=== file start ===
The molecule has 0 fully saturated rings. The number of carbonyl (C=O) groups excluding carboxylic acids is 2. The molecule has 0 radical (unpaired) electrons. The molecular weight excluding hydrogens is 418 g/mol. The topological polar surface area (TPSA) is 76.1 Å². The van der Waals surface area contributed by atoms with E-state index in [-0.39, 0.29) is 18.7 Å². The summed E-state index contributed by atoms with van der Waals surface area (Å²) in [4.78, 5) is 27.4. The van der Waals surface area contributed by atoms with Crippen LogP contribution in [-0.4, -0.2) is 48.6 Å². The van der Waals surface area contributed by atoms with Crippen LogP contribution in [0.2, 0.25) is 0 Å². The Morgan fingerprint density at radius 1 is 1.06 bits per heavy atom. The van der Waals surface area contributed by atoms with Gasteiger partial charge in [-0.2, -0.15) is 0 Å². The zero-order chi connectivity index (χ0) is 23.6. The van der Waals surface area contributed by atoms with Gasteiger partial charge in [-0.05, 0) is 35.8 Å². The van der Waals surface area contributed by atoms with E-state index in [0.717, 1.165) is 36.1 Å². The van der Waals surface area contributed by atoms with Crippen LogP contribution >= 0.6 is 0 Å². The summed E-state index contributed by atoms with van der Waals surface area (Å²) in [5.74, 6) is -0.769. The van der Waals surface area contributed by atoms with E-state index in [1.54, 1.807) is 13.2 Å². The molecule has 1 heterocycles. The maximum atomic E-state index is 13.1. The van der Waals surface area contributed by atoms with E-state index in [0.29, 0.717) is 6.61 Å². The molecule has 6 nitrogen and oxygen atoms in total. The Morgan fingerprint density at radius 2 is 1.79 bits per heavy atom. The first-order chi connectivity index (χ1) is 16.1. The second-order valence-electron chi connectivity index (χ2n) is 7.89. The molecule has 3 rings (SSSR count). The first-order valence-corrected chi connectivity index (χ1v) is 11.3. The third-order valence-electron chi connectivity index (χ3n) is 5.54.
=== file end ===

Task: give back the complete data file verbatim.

The molecule has 0 fully saturated rings. The number of carbonyl (C=O) groups excluding carboxylic acids is 2. The molecule has 0 radical (unpaired) electrons. The molecular weight excluding hydrogens is 418 g/mol. The topological polar surface area (TPSA) is 76.1 Å². The van der Waals surface area contributed by atoms with E-state index in [-0.39, 0.29) is 18.7 Å². The summed E-state index contributed by atoms with van der Waals surface area (Å²) in [4.78, 5) is 27.4. The van der Waals surface area contributed by atoms with Crippen LogP contribution in [-0.4, -0.2) is 48.6 Å². The van der Waals surface area contributed by atoms with Crippen LogP contribution in [0.2, 0.25) is 0 Å². The Morgan fingerprint density at radius 1 is 1.06 bits per heavy atom. The van der Waals surface area contributed by atoms with Gasteiger partial charge in [-0.2, -0.15) is 0 Å². The zero-order chi connectivity index (χ0) is 23.6. The van der Waals surface area contributed by atoms with Gasteiger partial charge in [-0.05, 0) is 35.8 Å². The van der Waals surface area contributed by atoms with E-state index in [0.717, 1.165) is 36.1 Å². The van der Waals surface area contributed by atoms with Crippen LogP contribution >= 0.6 is 0 Å². The summed E-state index contributed by atoms with van der Waals surface area (Å²) in [5.74, 6) is -0.769. The van der Waals surface area contributed by atoms with E-state index in [1.54, 1.807) is 13.2 Å². The molecule has 1 heterocycles. The maximum atomic E-state index is 13.1. The van der Waals surface area contributed by atoms with E-state index in [0.29, 0.717) is 6.61 Å². The molecule has 6 nitrogen and oxygen atoms in total. The Morgan fingerprint density at radius 2 is 1.79 bits per heavy atom. The first-order chi connectivity index (χ1) is 16.1. The second-order valence-electron chi connectivity index (χ2n) is 7.89. The molecule has 3 rings (SSSR count). The first-order valence-corrected chi connectivity index (χ1v) is 11.3. The third-order valence-electron chi connectivity index (χ3n) is 5.54.